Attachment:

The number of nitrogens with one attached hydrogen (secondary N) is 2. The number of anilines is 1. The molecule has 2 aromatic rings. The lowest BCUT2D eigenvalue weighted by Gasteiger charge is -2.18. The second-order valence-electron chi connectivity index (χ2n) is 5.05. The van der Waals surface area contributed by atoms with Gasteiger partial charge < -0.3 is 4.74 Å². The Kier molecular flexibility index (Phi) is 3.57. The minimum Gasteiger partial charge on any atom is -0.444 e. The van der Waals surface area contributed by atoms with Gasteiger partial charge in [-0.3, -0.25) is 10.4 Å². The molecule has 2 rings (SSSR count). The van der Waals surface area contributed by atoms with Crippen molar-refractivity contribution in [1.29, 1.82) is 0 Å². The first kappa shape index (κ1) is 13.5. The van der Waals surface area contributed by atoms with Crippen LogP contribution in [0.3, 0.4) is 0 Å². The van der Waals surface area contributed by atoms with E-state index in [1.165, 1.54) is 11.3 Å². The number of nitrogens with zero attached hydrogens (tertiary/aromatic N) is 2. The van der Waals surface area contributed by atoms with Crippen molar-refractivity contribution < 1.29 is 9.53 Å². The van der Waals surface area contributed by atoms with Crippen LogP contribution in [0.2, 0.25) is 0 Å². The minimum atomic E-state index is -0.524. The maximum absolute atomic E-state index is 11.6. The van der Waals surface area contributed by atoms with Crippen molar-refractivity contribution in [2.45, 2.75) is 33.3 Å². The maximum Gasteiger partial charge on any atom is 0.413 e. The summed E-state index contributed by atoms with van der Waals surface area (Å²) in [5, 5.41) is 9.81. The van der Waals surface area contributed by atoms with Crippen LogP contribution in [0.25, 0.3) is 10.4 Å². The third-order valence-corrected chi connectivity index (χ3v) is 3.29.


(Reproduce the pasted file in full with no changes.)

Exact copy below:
The number of nitrogens with one attached hydrogen (secondary N) is 2. The number of anilines is 1. The molecule has 2 aromatic rings. The lowest BCUT2D eigenvalue weighted by Gasteiger charge is -2.18. The second-order valence-electron chi connectivity index (χ2n) is 5.05. The van der Waals surface area contributed by atoms with Gasteiger partial charge < -0.3 is 4.74 Å². The Kier molecular flexibility index (Phi) is 3.57. The minimum Gasteiger partial charge on any atom is -0.444 e. The van der Waals surface area contributed by atoms with Gasteiger partial charge in [-0.3, -0.25) is 10.4 Å². The molecule has 2 rings (SSSR count). The van der Waals surface area contributed by atoms with Crippen molar-refractivity contribution in [1.29, 1.82) is 0 Å². The first kappa shape index (κ1) is 13.5. The van der Waals surface area contributed by atoms with Crippen LogP contribution in [0.3, 0.4) is 0 Å². The van der Waals surface area contributed by atoms with E-state index in [1.165, 1.54) is 11.3 Å². The number of nitrogens with zero attached hydrogens (tertiary/aromatic N) is 2. The van der Waals surface area contributed by atoms with Crippen molar-refractivity contribution < 1.29 is 9.53 Å². The van der Waals surface area contributed by atoms with Crippen LogP contribution in [0.2, 0.25) is 0 Å². The minimum atomic E-state index is -0.524. The maximum absolute atomic E-state index is 11.6. The van der Waals surface area contributed by atoms with Crippen molar-refractivity contribution in [2.45, 2.75) is 33.3 Å². The maximum Gasteiger partial charge on any atom is 0.413 e. The summed E-state index contributed by atoms with van der Waals surface area (Å²) in [5, 5.41) is 9.81. The van der Waals surface area contributed by atoms with Crippen LogP contribution in [0.25, 0.3) is 10.4 Å². The third-order valence-corrected chi connectivity index (χ3v) is 3.29.